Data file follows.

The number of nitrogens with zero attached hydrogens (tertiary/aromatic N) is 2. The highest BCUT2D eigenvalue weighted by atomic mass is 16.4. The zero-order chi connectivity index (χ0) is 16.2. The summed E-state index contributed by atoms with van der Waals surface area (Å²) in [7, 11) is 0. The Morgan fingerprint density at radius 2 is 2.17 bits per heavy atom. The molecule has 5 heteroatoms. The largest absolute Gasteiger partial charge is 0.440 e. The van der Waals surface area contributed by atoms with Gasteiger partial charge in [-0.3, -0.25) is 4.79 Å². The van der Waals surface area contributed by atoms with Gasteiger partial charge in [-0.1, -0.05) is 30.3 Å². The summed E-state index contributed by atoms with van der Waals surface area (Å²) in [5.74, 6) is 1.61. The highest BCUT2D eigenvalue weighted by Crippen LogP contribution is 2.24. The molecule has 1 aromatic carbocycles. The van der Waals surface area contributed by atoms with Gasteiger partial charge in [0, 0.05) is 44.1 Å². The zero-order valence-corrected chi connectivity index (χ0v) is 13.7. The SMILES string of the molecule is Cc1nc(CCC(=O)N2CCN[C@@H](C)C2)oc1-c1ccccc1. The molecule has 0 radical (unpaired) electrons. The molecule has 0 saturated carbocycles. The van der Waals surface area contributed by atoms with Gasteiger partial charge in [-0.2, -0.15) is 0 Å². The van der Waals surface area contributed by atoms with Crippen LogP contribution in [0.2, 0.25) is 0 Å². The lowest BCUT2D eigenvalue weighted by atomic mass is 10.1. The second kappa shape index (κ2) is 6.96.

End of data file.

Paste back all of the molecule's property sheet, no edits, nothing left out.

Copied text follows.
The number of nitrogens with zero attached hydrogens (tertiary/aromatic N) is 2. The highest BCUT2D eigenvalue weighted by atomic mass is 16.4. The zero-order chi connectivity index (χ0) is 16.2. The summed E-state index contributed by atoms with van der Waals surface area (Å²) in [7, 11) is 0. The Morgan fingerprint density at radius 2 is 2.17 bits per heavy atom. The molecule has 5 heteroatoms. The largest absolute Gasteiger partial charge is 0.440 e. The van der Waals surface area contributed by atoms with Gasteiger partial charge in [-0.3, -0.25) is 4.79 Å². The van der Waals surface area contributed by atoms with Gasteiger partial charge in [-0.1, -0.05) is 30.3 Å². The summed E-state index contributed by atoms with van der Waals surface area (Å²) in [5.74, 6) is 1.61. The highest BCUT2D eigenvalue weighted by Crippen LogP contribution is 2.24. The molecule has 1 aromatic carbocycles. The van der Waals surface area contributed by atoms with Gasteiger partial charge in [0, 0.05) is 44.1 Å². The zero-order valence-corrected chi connectivity index (χ0v) is 13.7. The SMILES string of the molecule is Cc1nc(CCC(=O)N2CCN[C@@H](C)C2)oc1-c1ccccc1. The molecule has 0 radical (unpaired) electrons. The molecule has 0 saturated carbocycles. The van der Waals surface area contributed by atoms with Gasteiger partial charge in [-0.2, -0.15) is 0 Å². The van der Waals surface area contributed by atoms with Crippen LogP contribution in [0.2, 0.25) is 0 Å². The lowest BCUT2D eigenvalue weighted by atomic mass is 10.1. The second kappa shape index (κ2) is 6.96.